This past week has been filled with such sadness, and I am having a hard time finding words to explain why. It took my husband and I almost a week to tell our kids because our hearts were filled with such grief, such pain and such loss. On Monday, October 10, I was reminded about the greatest enemy in life – death. Eight years, I wrote about a sweet young boy, Aaron, who was diagnosed with cancer. For eight years, the world saw Aaron as a fighter, a beautiful soul, a force to be reckoned with and most of all the things, he is most definitely a hero. I say this because Aaron was the first person who I personally knew that had cancer. I really didn’t know much about sarcoma until I heard his mother tell me. Since day one, Aaron showed his strength – his super power.Unfortunately, my family would moved away from Aaron and his family a few months after his diagnosis, but we followed his journey online through his parents’ Facebook profile, his Facebook page and also his CarePages.com page. Aaron was a funny kid. He was like any other kid…like my kids, except he had cancer. He didn’t let that stop him from going to school, playing football (and even attending Arizona Cardinal games // cheering for the Denver Broncos, too) and loved playing the outdoors – fishing, swimming or surfing. My family would be fortunate to see Aaron when he visited MD Anderson in Houston a few year ago. I think the kids forgot that they were in a hospital, as they laughed, laughed and laughed some more. They ate sweets, talked about Minecraft and acted like zombies. Well, the boys did. 😉 This is how we will choose to remember Aaron – the 11-year-old super boy who defied cancer and is living life in heaven with Our Savior.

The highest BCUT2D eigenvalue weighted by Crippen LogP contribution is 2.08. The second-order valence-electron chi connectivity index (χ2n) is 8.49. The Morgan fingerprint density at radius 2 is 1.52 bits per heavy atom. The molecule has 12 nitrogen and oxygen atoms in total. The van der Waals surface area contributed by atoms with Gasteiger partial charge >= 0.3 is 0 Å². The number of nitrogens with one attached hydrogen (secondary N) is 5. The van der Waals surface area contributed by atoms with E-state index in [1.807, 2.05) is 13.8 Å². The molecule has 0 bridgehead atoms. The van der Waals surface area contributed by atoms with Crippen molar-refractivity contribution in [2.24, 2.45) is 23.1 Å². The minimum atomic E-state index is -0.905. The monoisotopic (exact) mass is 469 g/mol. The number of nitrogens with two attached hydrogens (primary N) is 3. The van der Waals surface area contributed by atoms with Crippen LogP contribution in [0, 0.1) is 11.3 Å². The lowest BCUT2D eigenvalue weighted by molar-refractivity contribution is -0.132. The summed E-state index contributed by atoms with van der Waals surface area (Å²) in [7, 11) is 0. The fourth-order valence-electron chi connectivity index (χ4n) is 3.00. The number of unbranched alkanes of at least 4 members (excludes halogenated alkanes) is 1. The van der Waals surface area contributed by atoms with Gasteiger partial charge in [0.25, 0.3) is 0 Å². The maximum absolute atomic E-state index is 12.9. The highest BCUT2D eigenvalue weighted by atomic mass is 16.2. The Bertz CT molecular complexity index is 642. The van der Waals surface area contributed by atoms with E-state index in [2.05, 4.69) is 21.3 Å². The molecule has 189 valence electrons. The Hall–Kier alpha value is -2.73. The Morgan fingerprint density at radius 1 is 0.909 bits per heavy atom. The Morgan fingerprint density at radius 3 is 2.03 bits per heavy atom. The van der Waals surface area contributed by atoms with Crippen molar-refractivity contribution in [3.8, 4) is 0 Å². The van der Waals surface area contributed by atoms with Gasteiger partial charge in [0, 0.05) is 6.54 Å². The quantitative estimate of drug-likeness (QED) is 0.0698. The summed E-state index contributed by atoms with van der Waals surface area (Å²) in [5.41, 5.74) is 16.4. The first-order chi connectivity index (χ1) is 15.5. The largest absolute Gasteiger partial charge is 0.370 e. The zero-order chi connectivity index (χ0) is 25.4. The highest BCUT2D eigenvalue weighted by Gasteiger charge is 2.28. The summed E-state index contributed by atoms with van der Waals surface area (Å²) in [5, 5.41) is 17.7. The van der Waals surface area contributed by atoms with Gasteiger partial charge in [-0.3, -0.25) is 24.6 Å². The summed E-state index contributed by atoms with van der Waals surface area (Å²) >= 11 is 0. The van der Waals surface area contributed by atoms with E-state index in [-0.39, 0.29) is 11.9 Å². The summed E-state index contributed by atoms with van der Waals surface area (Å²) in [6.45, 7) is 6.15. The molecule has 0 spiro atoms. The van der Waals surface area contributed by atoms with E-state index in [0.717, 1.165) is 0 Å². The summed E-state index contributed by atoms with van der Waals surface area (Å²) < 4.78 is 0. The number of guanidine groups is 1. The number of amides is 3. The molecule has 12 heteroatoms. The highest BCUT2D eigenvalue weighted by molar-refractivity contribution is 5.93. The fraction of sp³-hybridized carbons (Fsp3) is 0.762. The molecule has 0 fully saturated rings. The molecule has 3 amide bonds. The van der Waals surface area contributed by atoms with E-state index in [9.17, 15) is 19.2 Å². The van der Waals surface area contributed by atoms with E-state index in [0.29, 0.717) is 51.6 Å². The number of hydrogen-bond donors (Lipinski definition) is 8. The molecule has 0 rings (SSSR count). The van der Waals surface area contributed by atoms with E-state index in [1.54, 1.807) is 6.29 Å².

Rest easy sweet boy, you fought an unfair fight with the strength of a thousand soldiers, and you did it with grace. No more struggling. Enjoy your feast with Jesus. We love you, and we look forward to seeing you again.
During this time of grief, it has been hard for our family. I have to admit that this IS the truly the hardest part about living abroad – not being able to hug our love ones in good times and times of mourning. Fortunately, for Facebook, we can send messages of condolences. Other ways we learned we can be there for the family are:
The next best route to communicate aside from the telephone is by email or through the post office. Consider sending a weekly card in the mail for a year — this will be appreciated in the weeks and months that follow the loss when many others have withdrawn support. Consider sending a note of remembrance with a sweet story. If you sense that your friend is having trouble with daily life, you could order practical help for her such as a meal delivery or cleaning service for a set period of time.
In the case of a death, you might consider finding ways to honor the memory of the person. Ideas might include making a donation to a non-profit organization or to the funeral costs, planting a memorial tree, or having a quilt made out of the person’s favorite items of clothing. Tributes such as these show your friends that their loved ones’ are still in thoughts of those around them.